Breakfast of Champions

Breakfast of Champions


Kurt Vonnegut

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Harold Newcomb Wilbur Character Analysis

Midland City’s second most decorated war veteran and the bartender at the cocktail lounge in the Holiday Inn. Vonnegut fears that Harold will kick him out of the bar for acting suspicious, so he has Ned Lingamon, Midland City’s most decorated war veteran, call Harold on the telephone from jail to create a diversion. Both Harold and Ned reflect Vonnegut’s control over his characters, and he explicitly outlines their purpose and existence.

Harold Newcomb Wilbur Quotes in Breakfast of Champions

The Breakfast of Champions quotes below are all either spoken by Harold Newcomb Wilbur or refer to Harold Newcomb Wilbur. For each quote, you can also see the other characters and themes related to it (each theme is indicated by its own dot and icon, like this one:
Art, Subjectivity, and Absurdity Theme Icon
). Note: all page numbers and citation info for the quotes below refer to the Dial Press edition of Breakfast of Champions published in 2011.
Chapter 19 Quotes

And he went on staring at me, even though I wanted to stop him now. Here was the thing about my control over the characters I created: I could only guide their movements approximately, since they were such big animals. There was inertia to overcome. It wasn’t as though I was connected to them by steel wires. It was more as though I was connected to them by stale rubberbands.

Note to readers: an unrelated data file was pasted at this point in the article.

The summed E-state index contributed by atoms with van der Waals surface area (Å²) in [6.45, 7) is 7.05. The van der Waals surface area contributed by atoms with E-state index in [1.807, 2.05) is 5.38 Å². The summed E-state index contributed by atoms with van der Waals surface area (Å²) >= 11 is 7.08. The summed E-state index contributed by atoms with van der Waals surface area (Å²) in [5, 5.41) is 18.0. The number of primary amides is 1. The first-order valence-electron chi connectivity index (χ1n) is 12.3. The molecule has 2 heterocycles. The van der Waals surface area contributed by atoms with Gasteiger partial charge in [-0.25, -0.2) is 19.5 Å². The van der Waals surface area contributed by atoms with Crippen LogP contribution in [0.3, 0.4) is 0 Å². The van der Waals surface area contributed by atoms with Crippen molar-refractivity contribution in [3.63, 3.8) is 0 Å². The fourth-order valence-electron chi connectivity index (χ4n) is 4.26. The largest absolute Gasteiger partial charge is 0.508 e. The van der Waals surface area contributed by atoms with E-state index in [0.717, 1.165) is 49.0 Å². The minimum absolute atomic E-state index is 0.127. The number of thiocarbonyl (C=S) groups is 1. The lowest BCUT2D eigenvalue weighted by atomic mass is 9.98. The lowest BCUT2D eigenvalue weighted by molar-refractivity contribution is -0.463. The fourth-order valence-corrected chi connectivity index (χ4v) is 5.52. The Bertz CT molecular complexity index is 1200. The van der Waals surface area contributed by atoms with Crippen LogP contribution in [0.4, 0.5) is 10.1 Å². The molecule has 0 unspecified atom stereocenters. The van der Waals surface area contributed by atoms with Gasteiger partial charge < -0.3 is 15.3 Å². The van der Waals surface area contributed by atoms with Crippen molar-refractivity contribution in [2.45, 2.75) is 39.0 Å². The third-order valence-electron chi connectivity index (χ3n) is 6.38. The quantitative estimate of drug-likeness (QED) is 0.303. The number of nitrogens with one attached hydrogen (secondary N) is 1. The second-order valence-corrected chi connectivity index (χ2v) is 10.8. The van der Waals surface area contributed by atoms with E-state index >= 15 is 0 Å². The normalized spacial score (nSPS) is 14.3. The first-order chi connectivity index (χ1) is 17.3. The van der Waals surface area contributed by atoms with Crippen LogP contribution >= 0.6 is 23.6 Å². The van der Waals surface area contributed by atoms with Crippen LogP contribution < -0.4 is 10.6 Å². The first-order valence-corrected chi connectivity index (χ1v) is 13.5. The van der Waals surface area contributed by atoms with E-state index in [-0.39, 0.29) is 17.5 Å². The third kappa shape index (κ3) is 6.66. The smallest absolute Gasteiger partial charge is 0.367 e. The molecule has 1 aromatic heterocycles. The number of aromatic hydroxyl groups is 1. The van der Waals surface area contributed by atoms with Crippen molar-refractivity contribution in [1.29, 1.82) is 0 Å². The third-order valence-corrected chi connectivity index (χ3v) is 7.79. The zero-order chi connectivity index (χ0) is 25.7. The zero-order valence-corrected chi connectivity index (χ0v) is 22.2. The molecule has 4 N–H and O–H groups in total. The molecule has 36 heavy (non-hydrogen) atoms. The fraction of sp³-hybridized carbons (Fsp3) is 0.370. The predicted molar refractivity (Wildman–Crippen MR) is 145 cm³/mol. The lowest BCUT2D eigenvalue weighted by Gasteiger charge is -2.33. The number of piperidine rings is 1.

Related Characters: Kurt Vonnegut (speaker), Harold Newcomb Wilbur
Page Number: 207
Explanation and Analysis:
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Harold Newcomb Wilbur Character Timeline in Breakfast of Champions

The timeline below shows where the character Harold Newcomb Wilbur appears in Breakfast of Champions. The colored dots and icons indicate which themes are associated with that appearance.
Chapter 19
People and Machines Theme Icon
...Vonnegut answers. She nods and goes back to the bar, where she tells the bartender, Harold Newcomb Wilbur, about their strange customer. (full context)
Race and Racism Theme Icon
Harold stares at Vonnegut, and Vonnegut wants him to stop, but he can’t force him. “Here... (full context)
Race and Racism Theme Icon
Harold is the second most decorated veteran in Midland City. He was awarded several medals during... (full context)
Art, Subjectivity, and Absurdity Theme Icon
As Harold talks to Ned, Vonnegut draws a colorless representation of Rabo Karabekian’s painting, The Temptation of... (full context)